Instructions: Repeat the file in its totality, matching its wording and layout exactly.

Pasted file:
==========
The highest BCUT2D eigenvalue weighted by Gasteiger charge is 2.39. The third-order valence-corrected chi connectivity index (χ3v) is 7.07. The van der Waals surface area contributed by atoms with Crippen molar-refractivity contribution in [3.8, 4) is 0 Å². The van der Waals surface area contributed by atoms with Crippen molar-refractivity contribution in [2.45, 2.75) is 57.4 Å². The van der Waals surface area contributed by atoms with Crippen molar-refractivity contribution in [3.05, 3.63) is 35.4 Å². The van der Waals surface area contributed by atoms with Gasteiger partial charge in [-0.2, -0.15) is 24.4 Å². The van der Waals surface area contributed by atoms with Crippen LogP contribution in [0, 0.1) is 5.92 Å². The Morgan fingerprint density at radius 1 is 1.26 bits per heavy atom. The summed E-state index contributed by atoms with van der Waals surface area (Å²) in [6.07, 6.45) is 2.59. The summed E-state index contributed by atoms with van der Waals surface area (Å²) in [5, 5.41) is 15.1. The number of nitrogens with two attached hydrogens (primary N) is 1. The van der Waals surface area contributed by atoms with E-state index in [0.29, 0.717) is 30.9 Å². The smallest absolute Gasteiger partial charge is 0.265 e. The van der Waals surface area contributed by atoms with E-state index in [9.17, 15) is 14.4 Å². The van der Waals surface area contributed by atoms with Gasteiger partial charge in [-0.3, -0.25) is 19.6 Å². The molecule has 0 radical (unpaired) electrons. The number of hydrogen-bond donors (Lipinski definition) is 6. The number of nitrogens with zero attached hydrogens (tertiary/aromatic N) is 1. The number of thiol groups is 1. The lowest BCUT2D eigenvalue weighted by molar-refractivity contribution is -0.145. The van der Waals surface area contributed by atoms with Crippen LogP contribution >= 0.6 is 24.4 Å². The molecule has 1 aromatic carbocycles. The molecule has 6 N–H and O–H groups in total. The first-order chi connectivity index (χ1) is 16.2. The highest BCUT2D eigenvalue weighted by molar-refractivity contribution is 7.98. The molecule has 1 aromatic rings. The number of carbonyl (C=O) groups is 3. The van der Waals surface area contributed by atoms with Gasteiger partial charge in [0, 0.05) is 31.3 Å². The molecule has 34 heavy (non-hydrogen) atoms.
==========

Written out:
The highest BCUT2D eigenvalue weighted by Gasteiger charge is 2.39. The third-order valence-corrected chi connectivity index (χ3v) is 7.07. The van der Waals surface area contributed by atoms with Crippen molar-refractivity contribution in [3.8, 4) is 0 Å². The van der Waals surface area contributed by atoms with Crippen molar-refractivity contribution in [2.45, 2.75) is 57.4 Å². The van der Waals surface area contributed by atoms with Crippen molar-refractivity contribution in [3.05, 3.63) is 35.4 Å². The van der Waals surface area contributed by atoms with Gasteiger partial charge in [-0.2, -0.15) is 24.4 Å². The van der Waals surface area contributed by atoms with Crippen LogP contribution in [0, 0.1) is 5.92 Å². The Morgan fingerprint density at radius 1 is 1.26 bits per heavy atom. The summed E-state index contributed by atoms with van der Waals surface area (Å²) in [6.07, 6.45) is 2.59. The summed E-state index contributed by atoms with van der Waals surface area (Å²) in [5, 5.41) is 15.1. The number of nitrogens with two attached hydrogens (primary N) is 1. The van der Waals surface area contributed by atoms with E-state index in [0.29, 0.717) is 30.9 Å². The smallest absolute Gasteiger partial charge is 0.265 e. The van der Waals surface area contributed by atoms with E-state index in [9.17, 15) is 14.4 Å². The van der Waals surface area contributed by atoms with Gasteiger partial charge in [-0.3, -0.25) is 19.6 Å². The molecule has 0 radical (unpaired) electrons. The number of hydrogen-bond donors (Lipinski definition) is 6. The number of nitrogens with zero attached hydrogens (tertiary/aromatic N) is 1. The number of thiol groups is 1. The lowest BCUT2D eigenvalue weighted by molar-refractivity contribution is -0.145. The van der Waals surface area contributed by atoms with Crippen LogP contribution >= 0.6 is 24.4 Å². The molecule has 1 aromatic carbocycles. The molecule has 6 N–H and O–H groups in total. The first-order chi connectivity index (χ1) is 16.2. The highest BCUT2D eigenvalue weighted by molar-refractivity contribution is 7.98. The molecule has 1 aromatic rings. The number of carbonyl (C=O) groups is 3. The van der Waals surface area contributed by atoms with Gasteiger partial charge in [0, 0.05) is 31.3 Å². The molecule has 34 heavy (non-hydrogen) atoms.